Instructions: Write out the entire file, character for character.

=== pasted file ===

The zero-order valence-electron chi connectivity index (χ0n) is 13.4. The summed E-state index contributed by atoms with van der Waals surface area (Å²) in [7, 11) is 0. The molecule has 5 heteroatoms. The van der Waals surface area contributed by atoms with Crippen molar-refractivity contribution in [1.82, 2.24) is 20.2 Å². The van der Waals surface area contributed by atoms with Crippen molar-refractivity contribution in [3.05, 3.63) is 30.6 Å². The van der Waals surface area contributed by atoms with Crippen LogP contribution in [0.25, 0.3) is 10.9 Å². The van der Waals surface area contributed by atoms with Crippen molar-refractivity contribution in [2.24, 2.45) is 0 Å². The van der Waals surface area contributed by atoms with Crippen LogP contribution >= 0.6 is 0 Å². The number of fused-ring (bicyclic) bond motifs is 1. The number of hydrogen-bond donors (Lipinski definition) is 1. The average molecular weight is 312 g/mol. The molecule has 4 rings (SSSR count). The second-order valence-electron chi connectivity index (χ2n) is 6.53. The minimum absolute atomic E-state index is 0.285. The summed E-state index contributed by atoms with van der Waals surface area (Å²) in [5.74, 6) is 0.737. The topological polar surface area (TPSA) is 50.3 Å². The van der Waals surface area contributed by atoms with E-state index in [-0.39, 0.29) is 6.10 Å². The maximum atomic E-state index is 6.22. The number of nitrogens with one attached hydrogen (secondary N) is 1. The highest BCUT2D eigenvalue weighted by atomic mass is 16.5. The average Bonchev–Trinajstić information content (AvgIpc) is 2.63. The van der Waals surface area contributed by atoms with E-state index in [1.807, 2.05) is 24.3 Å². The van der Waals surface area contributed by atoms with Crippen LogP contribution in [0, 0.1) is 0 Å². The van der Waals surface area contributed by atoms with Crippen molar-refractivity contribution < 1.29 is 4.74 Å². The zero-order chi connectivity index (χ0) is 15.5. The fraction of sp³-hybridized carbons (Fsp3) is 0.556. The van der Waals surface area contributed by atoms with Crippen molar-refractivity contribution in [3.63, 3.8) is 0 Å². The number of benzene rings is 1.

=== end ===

The zero-order valence-electron chi connectivity index (χ0n) is 13.4. The summed E-state index contributed by atoms with van der Waals surface area (Å²) in [7, 11) is 0. The molecule has 5 heteroatoms. The van der Waals surface area contributed by atoms with Crippen molar-refractivity contribution in [1.82, 2.24) is 20.2 Å². The van der Waals surface area contributed by atoms with Crippen molar-refractivity contribution in [3.05, 3.63) is 30.6 Å². The van der Waals surface area contributed by atoms with Crippen LogP contribution in [0.25, 0.3) is 10.9 Å². The van der Waals surface area contributed by atoms with Crippen molar-refractivity contribution in [2.24, 2.45) is 0 Å². The van der Waals surface area contributed by atoms with Crippen LogP contribution >= 0.6 is 0 Å². The number of fused-ring (bicyclic) bond motifs is 1. The number of hydrogen-bond donors (Lipinski definition) is 1. The average molecular weight is 312 g/mol. The molecule has 4 rings (SSSR count). The second-order valence-electron chi connectivity index (χ2n) is 6.53. The minimum absolute atomic E-state index is 0.285. The summed E-state index contributed by atoms with van der Waals surface area (Å²) in [5.74, 6) is 0.737. The topological polar surface area (TPSA) is 50.3 Å². The van der Waals surface area contributed by atoms with E-state index in [-0.39, 0.29) is 6.10 Å². The maximum atomic E-state index is 6.22. The number of nitrogens with one attached hydrogen (secondary N) is 1. The highest BCUT2D eigenvalue weighted by atomic mass is 16.5. The average Bonchev–Trinajstić information content (AvgIpc) is 2.63. The van der Waals surface area contributed by atoms with E-state index in [1.807, 2.05) is 24.3 Å². The van der Waals surface area contributed by atoms with Crippen LogP contribution in [0, 0.1) is 0 Å². The van der Waals surface area contributed by atoms with Crippen molar-refractivity contribution < 1.29 is 4.74 Å². The zero-order chi connectivity index (χ0) is 15.5. The fraction of sp³-hybridized carbons (Fsp3) is 0.556. The van der Waals surface area contributed by atoms with Crippen molar-refractivity contribution in [3.63, 3.8) is 0 Å². The number of benzene rings is 1.